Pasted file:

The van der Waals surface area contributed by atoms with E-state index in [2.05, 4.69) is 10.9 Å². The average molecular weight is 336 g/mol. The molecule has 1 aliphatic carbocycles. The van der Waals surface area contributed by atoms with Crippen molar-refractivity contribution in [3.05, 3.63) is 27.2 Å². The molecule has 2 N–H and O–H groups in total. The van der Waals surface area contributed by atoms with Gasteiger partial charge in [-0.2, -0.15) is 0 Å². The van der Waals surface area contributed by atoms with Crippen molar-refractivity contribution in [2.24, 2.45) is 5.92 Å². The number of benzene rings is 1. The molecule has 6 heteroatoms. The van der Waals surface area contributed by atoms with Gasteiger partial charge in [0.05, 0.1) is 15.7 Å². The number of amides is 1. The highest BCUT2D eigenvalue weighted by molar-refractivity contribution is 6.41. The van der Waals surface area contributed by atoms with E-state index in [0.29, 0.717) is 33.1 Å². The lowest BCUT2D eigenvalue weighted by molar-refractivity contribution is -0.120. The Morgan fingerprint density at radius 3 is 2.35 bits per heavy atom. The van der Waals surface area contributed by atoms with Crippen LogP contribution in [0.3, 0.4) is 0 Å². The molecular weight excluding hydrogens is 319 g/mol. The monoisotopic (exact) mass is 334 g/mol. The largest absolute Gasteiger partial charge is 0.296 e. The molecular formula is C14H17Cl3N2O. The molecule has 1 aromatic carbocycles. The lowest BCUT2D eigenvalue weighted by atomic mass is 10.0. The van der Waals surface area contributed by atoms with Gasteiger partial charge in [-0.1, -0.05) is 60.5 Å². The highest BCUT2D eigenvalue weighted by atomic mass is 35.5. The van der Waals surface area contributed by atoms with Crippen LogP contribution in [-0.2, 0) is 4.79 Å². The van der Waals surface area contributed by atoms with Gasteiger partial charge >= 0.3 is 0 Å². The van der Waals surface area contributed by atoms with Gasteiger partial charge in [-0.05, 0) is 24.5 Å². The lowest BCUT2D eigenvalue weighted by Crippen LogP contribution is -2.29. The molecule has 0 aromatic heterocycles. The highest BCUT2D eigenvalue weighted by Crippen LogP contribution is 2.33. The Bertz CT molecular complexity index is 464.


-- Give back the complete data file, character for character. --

The van der Waals surface area contributed by atoms with E-state index in [2.05, 4.69) is 10.9 Å². The average molecular weight is 336 g/mol. The molecule has 1 aliphatic carbocycles. The van der Waals surface area contributed by atoms with Crippen molar-refractivity contribution in [3.05, 3.63) is 27.2 Å². The molecule has 2 N–H and O–H groups in total. The van der Waals surface area contributed by atoms with Gasteiger partial charge in [-0.2, -0.15) is 0 Å². The van der Waals surface area contributed by atoms with Crippen molar-refractivity contribution in [2.24, 2.45) is 5.92 Å². The number of benzene rings is 1. The molecule has 6 heteroatoms. The van der Waals surface area contributed by atoms with Gasteiger partial charge in [0.05, 0.1) is 15.7 Å². The number of amides is 1. The highest BCUT2D eigenvalue weighted by molar-refractivity contribution is 6.41. The van der Waals surface area contributed by atoms with E-state index in [0.29, 0.717) is 33.1 Å². The lowest BCUT2D eigenvalue weighted by molar-refractivity contribution is -0.120. The Morgan fingerprint density at radius 3 is 2.35 bits per heavy atom. The van der Waals surface area contributed by atoms with Crippen LogP contribution in [0.3, 0.4) is 0 Å². The molecular weight excluding hydrogens is 319 g/mol. The monoisotopic (exact) mass is 334 g/mol. The largest absolute Gasteiger partial charge is 0.296 e. The molecular formula is C14H17Cl3N2O. The molecule has 1 aromatic carbocycles. The lowest BCUT2D eigenvalue weighted by atomic mass is 10.0. The van der Waals surface area contributed by atoms with Gasteiger partial charge in [-0.1, -0.05) is 60.5 Å². The highest BCUT2D eigenvalue weighted by atomic mass is 35.5. The van der Waals surface area contributed by atoms with Crippen LogP contribution in [-0.2, 0) is 4.79 Å². The van der Waals surface area contributed by atoms with Gasteiger partial charge >= 0.3 is 0 Å². The van der Waals surface area contributed by atoms with Gasteiger partial charge in [-0.05, 0) is 24.5 Å². The lowest BCUT2D eigenvalue weighted by Crippen LogP contribution is -2.29. The molecule has 0 aromatic heterocycles. The highest BCUT2D eigenvalue weighted by Crippen LogP contribution is 2.33. The Bertz CT molecular complexity index is 464.